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2 blade vs 3 blade propellers - which is better for LSA?

You might have heard the saying, 2 to go, 3 for show. But for light aircraft, what is really better: 2 blades or 3?

It goes without saying that choosing the right number of blades primarily depends on a variety of factors; how you want to use the aircraft, the aircrafts engine power, design limitations such as required ground clearance, operating RPM, the list goes on.

Generally speaking, 2 bladed propellers are more efficient, resulting in a higher cruise speed than a 3 blade due to the reduced parasite drag. Every additional blade will also cause disturbances which interfere with the airflow on the other blades. If all the above factors are held constant, adding more blades simply reduces the efficiency of the propeller. But we all know efficiency isn’t what propels an aeroplane - thrust does.

With an increase in engine power, the propeller disc area should also increase, but this increase is limited by the resulting speed of the blade tips. The drag at this section of the blades increases when the flow speed becomes supersonic, without a correlating increase in thrust. To overcome this, either the blade chord needs to be increased or more blades need to be added.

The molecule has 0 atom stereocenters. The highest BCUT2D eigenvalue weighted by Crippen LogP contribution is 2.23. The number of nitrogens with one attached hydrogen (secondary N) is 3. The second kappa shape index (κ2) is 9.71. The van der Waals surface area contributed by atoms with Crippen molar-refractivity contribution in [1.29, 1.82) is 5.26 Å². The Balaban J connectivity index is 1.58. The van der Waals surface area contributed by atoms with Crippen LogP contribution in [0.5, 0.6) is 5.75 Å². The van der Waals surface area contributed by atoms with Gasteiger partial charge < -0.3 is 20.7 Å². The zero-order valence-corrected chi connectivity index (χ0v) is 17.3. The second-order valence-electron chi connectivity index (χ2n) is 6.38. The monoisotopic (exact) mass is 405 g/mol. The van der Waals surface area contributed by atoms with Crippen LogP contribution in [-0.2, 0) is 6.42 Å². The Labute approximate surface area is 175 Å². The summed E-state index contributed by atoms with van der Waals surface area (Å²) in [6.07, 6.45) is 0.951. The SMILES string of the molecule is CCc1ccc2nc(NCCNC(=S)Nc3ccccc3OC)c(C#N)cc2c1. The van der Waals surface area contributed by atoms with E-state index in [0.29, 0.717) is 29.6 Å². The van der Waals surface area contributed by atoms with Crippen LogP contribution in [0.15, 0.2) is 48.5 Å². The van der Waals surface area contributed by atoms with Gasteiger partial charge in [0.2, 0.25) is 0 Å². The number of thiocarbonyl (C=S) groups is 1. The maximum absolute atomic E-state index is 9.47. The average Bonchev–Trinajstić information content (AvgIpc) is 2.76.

In relation to noise, 3 blade propellers are usually quieter than their 2 blade counterparts. This is because a 2 blade prop produces 2 pressure pulses per revolution, while a 3 blade produces 3 smaller pulses per revolution for the same amount of thrust, meaning a 3 blade will be somewhat smoother and quieter. 3 blade propellers often have a smaller diameter than 2 blade props which also reduces the blade tip speed and noise.

One final point to consider is performance. While 2 blade propellers generally reward an operator with a higher cruise speed, they usually see a reduction in takeoff and climb performance. While 3 blade propellers can perform better in this area, they can also be slightly heavier and reduce cruise speed.

At the end of the day, like everything, each propeller has its pros and cons. It ultimately comes down to operator preference and the aircrafts mission.

So, what are your thoughts? 2 blades or 3?

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It is necessary to try a specific propeller, a specific aircraft, a specific engine. Some operators purchase a 3-blade propeller and additionally a 2-blade hub. Well-balanced blades allow you to assemble a 2-bladed propeller from a 3-bladed one yourself. There is an opportunity to personally try and choose a complete set depending on the desired result.

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